Tuesday, July 20
The waiting game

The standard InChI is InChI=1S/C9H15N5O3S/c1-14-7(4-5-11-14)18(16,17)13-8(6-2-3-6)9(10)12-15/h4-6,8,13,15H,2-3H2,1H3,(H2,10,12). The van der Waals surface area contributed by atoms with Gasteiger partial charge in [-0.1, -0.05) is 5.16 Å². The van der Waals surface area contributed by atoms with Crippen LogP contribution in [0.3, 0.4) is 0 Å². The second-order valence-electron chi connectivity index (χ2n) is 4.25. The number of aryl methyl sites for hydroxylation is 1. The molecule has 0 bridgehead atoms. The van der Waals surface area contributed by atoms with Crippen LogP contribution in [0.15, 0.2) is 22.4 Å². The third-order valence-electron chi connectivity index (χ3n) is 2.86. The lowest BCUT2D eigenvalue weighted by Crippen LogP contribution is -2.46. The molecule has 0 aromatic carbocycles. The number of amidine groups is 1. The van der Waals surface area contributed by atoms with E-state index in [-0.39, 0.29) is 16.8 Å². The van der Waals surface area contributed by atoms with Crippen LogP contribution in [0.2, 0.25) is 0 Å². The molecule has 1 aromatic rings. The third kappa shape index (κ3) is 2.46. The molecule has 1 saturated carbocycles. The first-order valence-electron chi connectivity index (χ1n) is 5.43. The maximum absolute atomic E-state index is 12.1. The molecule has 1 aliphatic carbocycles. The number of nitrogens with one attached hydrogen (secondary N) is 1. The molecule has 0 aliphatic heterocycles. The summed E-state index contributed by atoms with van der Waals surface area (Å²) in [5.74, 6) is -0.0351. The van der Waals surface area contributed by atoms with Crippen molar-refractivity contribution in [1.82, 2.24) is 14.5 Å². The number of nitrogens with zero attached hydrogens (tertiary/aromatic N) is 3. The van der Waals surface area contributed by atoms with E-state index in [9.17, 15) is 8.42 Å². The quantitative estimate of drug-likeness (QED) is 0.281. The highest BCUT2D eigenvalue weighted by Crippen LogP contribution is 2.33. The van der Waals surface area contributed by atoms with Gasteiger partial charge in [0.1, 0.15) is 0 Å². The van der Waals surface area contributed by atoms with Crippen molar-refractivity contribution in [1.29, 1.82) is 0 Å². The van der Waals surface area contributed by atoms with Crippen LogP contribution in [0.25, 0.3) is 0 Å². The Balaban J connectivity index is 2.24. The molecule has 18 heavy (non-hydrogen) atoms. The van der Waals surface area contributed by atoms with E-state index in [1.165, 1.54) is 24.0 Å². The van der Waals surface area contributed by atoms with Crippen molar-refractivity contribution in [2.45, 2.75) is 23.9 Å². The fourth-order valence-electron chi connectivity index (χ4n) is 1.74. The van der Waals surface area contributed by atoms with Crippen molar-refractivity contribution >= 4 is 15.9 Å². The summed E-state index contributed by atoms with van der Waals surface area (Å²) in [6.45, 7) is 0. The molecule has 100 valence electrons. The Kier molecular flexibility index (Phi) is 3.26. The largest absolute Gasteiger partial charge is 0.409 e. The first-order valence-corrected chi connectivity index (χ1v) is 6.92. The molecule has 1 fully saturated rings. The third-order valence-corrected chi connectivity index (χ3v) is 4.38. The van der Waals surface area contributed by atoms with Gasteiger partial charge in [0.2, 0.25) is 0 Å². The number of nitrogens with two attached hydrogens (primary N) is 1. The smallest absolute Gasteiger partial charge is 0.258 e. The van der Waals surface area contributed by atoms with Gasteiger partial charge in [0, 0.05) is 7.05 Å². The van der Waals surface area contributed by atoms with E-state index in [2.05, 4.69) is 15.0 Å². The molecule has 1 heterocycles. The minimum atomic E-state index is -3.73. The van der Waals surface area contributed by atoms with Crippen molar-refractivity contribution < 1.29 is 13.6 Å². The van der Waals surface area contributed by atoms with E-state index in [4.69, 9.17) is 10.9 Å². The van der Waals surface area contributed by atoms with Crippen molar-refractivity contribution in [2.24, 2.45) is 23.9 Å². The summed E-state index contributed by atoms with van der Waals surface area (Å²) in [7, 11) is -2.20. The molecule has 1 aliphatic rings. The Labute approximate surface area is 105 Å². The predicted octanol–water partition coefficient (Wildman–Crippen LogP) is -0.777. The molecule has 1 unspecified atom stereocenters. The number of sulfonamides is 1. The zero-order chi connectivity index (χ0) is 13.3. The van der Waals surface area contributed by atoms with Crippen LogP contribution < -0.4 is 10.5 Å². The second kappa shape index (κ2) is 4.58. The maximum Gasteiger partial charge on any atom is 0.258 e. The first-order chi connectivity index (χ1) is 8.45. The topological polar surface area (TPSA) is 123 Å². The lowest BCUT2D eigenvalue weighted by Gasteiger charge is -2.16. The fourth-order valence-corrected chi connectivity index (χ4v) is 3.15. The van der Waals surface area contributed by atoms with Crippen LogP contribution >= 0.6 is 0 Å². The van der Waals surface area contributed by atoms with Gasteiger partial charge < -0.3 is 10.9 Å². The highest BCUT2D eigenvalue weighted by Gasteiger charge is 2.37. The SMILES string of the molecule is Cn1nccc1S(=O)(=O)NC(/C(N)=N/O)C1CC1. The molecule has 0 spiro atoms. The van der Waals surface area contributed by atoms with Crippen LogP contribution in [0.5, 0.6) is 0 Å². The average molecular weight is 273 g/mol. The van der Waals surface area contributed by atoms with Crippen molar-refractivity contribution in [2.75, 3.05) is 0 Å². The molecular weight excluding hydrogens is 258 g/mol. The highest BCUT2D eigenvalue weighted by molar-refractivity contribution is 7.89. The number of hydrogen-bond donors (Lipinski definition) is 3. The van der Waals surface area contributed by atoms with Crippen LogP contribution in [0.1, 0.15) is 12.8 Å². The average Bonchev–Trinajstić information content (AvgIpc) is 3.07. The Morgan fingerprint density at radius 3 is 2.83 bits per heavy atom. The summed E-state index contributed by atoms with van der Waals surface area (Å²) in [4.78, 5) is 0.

This was one of signs I used most when we were signing a lot with Owen. Do you think that says something about his patience level? He has always had ZERO patience. Right from the beginning he would wake up screaming at the top of his lungs and continue to do so the entire time I changed his diaper until I finally fed him - a whole 60 seconds later - as if he were going to starve. I still find myself starting to sign this to him as I tell him to wait for something. Well now I'm the one waiting. One of Owen's hearing aids broke on our way to Florida for vacation. I believe that date was June 12. It is now July 20 and the audiologist was just finally able to send it off for repair today. Crazy, huh? That's one of the problems with having a state funded program act as a secondary insurance provider. The other is that our primary insurance provider has recently become confused about the whole situation, sending us several pieces of mail a week trying to straighten it out, but that's another story. It should now only be another week or so before Owen's hearing aid is repaired and we get it back. In the meantime the audiologist gave us a loaner to use until his is repaired. Then, the mom of the other little boy in Owen's group speech therapy session gave us one of the little boy's old hearing aids, since he now has two cochlear implants and no longer uses hearing aids. It was very generous of her. She gave the other to the audiologist to use in their loaner bank. So, at least Owen hasn't had to go without a hearing aid while this was all straightened out. Evidently, TEIS used to purchase three year warranties with their hearing aids (makes sense for a birth-to-three program - then they would never have to pay for any repairs). Well around the time they purchased Owen's hearing aids (which was also a time consuming process), they stopped getting such long-term warranties with them, so this was the first repair that anyone had to deal with that wasn't under warranty. TEIS has decided they will pay for the repair, and I'm very grateful for a program that pays for hearing aids, repairs, speech therapies, and audiology appointments that would not otherwise be covered by our insurance. One day most of this will be coming out of our pockets, so for now we'll just accept a six-week delay in repairs. I'm sure this was all much more information than you cared about, but it's just an example of the stuff that goes on around here.